Indiana Jones and the Last Crusade – This is the third cinematic episode of the Indiana Jones sagas, in which the fearless archeologist Indiana Jones (Harrison Ford) goes out to find and rescue his no less celebrated father, Dr. Henry Jones (Connery) whose traces were lost as he was chasing no less a prize than the Holy Grail. Once again, just like in his initial screen appearance, Indiana Jones has to beat the Nazi agents who threaten to get hold of the Grail first and make nasty use of its magical powers. Like the two previous films of the series, the director is once again Steven Spielberg, who, thanks to the enormous box-office success he scored with them, became one of the richest men in the world.
Sean Connery – 1930 – 2020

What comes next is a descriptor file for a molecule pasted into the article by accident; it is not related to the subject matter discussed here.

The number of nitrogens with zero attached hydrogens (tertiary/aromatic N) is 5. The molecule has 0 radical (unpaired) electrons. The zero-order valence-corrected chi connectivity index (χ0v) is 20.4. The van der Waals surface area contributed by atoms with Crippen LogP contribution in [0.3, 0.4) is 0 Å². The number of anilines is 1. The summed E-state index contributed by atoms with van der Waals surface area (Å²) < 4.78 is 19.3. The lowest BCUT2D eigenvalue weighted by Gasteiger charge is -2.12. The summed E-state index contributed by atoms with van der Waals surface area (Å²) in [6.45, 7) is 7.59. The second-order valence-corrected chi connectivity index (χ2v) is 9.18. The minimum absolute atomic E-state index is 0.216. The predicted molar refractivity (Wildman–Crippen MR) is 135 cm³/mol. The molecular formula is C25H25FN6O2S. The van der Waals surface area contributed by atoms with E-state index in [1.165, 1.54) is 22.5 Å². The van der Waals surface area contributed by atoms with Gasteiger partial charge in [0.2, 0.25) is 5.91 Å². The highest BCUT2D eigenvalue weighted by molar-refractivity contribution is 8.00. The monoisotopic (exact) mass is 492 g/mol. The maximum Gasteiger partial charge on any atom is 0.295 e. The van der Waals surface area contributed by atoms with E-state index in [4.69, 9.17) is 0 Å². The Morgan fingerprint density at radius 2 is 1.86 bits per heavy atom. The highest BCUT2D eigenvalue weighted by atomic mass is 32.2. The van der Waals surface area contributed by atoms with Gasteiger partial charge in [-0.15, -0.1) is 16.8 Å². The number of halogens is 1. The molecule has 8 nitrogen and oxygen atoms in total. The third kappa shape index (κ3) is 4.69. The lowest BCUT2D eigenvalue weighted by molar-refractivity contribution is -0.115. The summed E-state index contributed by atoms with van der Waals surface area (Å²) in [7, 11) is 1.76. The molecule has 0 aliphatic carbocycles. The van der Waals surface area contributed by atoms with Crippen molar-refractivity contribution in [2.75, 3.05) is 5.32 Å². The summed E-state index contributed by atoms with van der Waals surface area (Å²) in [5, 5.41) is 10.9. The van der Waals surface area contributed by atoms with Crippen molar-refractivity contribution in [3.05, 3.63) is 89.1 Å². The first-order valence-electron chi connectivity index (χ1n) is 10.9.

Sean Connery, one of the most impressive film stars in the second half of the last century, was born ninety years ago in a small Scottish town, to a cleaning lady and a father who was a factory worker and a lorry driver. Unlike most of the illustrious stars of the British cinema, all of them graduated from the fanciest drama schools and trained on the most demanding theatre stages before reaching the movie screen, Connery’s modest roots first lead him a variety of careers including milkman, lorry driver, laborer, model at the Edinburgh Academy of Arts, coffin polisher and bodybuilder. He joined the Royal Navy for a short while but was discharged for medical reasons. At the ripe old age of 23 he had to choose between becoming a professional footballer or an actor, and in what he referred to as one of the most intelligent decisions, he chose the movies. For a while, he climbed the long staircase to fame in insignificant productions, picked by casting directors for his masculine, sexy presence and gravely, heavily accented Scottish accent. The most decisive step in his career was the meeting in 1961 with Albert Broccoli, a producer who was about to launch the first in a series of films based on the spy stories of a former British secret agent, Ian Fleming. Despite the heavy competition for the role of the debonair, suave, and tougher than nails MI5 superspy James Bond, Connery got the part and for six more times (the last one in the less than memorable “Never say never again”) he a full-fledged became a movie legend, identified to such an extent with the part he played that finally, exhausted by the limited acting range it offered him, he chose to retire from Her Majesty’s Secret Service and move into a remarkable career as an actor, whose presence in front to the camera often seemed to steal the thunder from all his partners, including the most famous ones. To wit, his one and only Oscar was for his performance in “The Untouchables” (1987), in which he outshone such luminaries as Kevin Costner, Robert de Niro and Andy Garcia. Among the many notable parts he played, “The Man who would be King” (1975), “Robin and Marian” (1976), “A Bridge too Far” (1977), “The name of the Rose” (1986), “Indiana Jones and the Last Crusade” (1989), and “The Hunt for the Red October” (1990).